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Hyaluronic acid, an important factor in the wound healing properties of amniotic fluid: In vitro studies of re-epithelialisation in human skin wounds.
MedLine Citation:
PMID:  23356944     Owner:  NLM     Status:  Publisher    
Abstract/OtherAbstract:
Abstract Foetal wounds are unique in their ability to heal rapidly without forming scars. The amniotic fluid, rich in nutrients, growth factors, and hyaluronic acid, surrounds the foetus and is essential to foetal wound healing. The wound healing properties of foetal wounds may be the result of high concentrations of hyaluronic acid. This study aimed to verify that amniotic fluid induces re-epithelialisation in human skin wounds in vitro and to study whether this ability is dependent on hyaluronic acid. Standard deep dermal wounds were produced in vitro in human skin. The skin samples, with a central wound, were incubated in different culture media. Varying concentrations of amniotic fluid and amniotic fluid with added hyaluronidase were tested, and re-epithelialisation was assessed at 3, 7, and 12 days using light microscopy, after staining with haematoxylin and eosin. Amniotic fluid 50% resulted in a significantly higher (p < 0.05) grade of re-epithelialisation than Dulbecco's modified Eagle's medium and 10% amniotic fluid at all time points. When 50% amniotic fluid was compared with 10% foetal calf serum, no significant difference was found in grades of re-epithelialisation on days 3 and 12 and significantly higher grades of re-epithelialisation on day 7 (p < 0.05). Degradation of hyaluronic acid in the medium that contained 50% amniotic fluid gave significantly impaired re-epithelialisation (p < 0.05) on culture days 3 and 7. In conclusion, amniotic fluid promotes accelerated re-epithelialisation and hyaluronic acid is an important ingredient.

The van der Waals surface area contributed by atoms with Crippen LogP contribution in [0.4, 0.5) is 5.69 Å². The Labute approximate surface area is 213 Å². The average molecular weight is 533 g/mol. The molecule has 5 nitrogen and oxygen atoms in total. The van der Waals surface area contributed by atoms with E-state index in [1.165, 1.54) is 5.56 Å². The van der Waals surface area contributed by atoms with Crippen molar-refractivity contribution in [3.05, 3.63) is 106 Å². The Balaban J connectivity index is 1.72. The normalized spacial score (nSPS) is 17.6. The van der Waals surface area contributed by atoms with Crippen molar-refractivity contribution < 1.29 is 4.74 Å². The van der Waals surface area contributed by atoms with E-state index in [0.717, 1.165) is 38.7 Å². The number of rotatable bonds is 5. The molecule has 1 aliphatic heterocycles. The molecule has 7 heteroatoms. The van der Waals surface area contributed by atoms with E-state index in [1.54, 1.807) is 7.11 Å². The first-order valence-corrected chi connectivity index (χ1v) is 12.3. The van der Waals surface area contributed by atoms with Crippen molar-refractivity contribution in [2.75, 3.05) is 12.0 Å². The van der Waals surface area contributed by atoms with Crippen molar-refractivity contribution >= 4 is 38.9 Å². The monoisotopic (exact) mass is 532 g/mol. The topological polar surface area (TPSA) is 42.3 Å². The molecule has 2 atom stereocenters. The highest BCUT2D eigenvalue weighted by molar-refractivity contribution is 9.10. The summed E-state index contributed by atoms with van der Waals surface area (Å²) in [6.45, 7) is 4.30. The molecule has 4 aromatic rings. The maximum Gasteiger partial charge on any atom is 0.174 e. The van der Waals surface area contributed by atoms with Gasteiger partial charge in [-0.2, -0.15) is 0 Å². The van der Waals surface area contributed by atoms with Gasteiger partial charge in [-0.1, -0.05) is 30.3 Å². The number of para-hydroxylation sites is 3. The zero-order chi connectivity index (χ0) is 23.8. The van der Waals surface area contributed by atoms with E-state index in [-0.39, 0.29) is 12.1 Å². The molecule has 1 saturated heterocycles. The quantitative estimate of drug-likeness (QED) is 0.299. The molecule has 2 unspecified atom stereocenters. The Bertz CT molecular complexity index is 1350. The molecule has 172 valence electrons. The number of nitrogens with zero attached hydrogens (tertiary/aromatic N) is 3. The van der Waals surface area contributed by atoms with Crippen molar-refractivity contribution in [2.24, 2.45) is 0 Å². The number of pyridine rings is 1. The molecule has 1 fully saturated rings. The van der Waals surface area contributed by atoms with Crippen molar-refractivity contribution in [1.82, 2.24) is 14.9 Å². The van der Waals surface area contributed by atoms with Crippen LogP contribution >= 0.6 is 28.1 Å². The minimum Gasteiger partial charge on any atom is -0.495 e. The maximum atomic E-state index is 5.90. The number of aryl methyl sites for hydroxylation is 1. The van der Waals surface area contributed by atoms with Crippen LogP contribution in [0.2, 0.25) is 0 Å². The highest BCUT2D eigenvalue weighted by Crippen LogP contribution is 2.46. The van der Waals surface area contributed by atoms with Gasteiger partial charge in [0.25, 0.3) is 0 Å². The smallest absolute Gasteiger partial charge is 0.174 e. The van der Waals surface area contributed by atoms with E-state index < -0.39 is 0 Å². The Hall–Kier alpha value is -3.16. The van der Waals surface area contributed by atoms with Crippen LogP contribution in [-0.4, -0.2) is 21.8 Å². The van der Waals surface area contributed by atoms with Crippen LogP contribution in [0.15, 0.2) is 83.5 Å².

Authors:
Erika Nyman; Fredrik Huss; Torbjörn Nyman; Johan Junker; Gunnar Kratz
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Publication Detail:
Type:  JOURNAL ARTICLE     Date:  2013-1-29
Journal Detail:
Title:  Journal of plastic surgery and hand surgery     Volume:  -     ISSN:  2000-6764     ISO Abbreviation:  J Plast Surg Hand Surg     Publication Date:  2013 Jan 
Date Detail:
Created Date:  2013-1-29     Completed Date:  -     Revised Date:  -    
Medline Journal Info:
Nlm Unique ID:  101534130     Medline TA:  J Plast Surg Hand Surg     Country:  -    
Other Details:
Languages:  ENG     Pagination:  -     Citation Subset:  -    
Affiliation:
Laboratory for Experimental Plastic Surgery, Department of Clinical and Experimental Medicine, Faculty of Health Sciences, University of Linköping , Linköping , Sweden.
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